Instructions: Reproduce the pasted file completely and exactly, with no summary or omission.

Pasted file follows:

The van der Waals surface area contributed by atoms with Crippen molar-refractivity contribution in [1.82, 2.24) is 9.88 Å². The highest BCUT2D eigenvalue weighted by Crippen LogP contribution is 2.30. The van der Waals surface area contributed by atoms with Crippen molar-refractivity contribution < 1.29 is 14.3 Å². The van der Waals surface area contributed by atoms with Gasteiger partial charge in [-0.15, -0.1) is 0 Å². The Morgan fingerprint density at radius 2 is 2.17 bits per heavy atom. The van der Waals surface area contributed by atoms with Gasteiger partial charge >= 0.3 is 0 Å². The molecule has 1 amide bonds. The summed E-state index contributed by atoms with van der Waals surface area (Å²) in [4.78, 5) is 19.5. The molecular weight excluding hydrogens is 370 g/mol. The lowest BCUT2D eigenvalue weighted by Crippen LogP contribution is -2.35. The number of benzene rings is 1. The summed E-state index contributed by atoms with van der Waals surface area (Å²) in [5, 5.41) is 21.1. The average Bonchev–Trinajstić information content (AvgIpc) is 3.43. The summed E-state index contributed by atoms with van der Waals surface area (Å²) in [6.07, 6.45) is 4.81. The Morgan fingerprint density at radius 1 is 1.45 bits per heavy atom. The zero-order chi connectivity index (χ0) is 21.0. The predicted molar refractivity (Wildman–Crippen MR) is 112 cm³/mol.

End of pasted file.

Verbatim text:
The van der Waals surface area contributed by atoms with Crippen molar-refractivity contribution in [1.82, 2.24) is 9.88 Å². The highest BCUT2D eigenvalue weighted by Crippen LogP contribution is 2.30. The van der Waals surface area contributed by atoms with Crippen molar-refractivity contribution < 1.29 is 14.3 Å². The van der Waals surface area contributed by atoms with Gasteiger partial charge in [-0.15, -0.1) is 0 Å². The Morgan fingerprint density at radius 2 is 2.17 bits per heavy atom. The van der Waals surface area contributed by atoms with Gasteiger partial charge >= 0.3 is 0 Å². The molecule has 1 amide bonds. The summed E-state index contributed by atoms with van der Waals surface area (Å²) in [4.78, 5) is 19.5. The molecular weight excluding hydrogens is 370 g/mol. The lowest BCUT2D eigenvalue weighted by Crippen LogP contribution is -2.35. The number of benzene rings is 1. The summed E-state index contributed by atoms with van der Waals surface area (Å²) in [5, 5.41) is 21.1. The average Bonchev–Trinajstić information content (AvgIpc) is 3.43. The summed E-state index contributed by atoms with van der Waals surface area (Å²) in [6.07, 6.45) is 4.81. The Morgan fingerprint density at radius 1 is 1.45 bits per heavy atom. The zero-order chi connectivity index (χ0) is 21.0. The predicted molar refractivity (Wildman–Crippen MR) is 112 cm³/mol.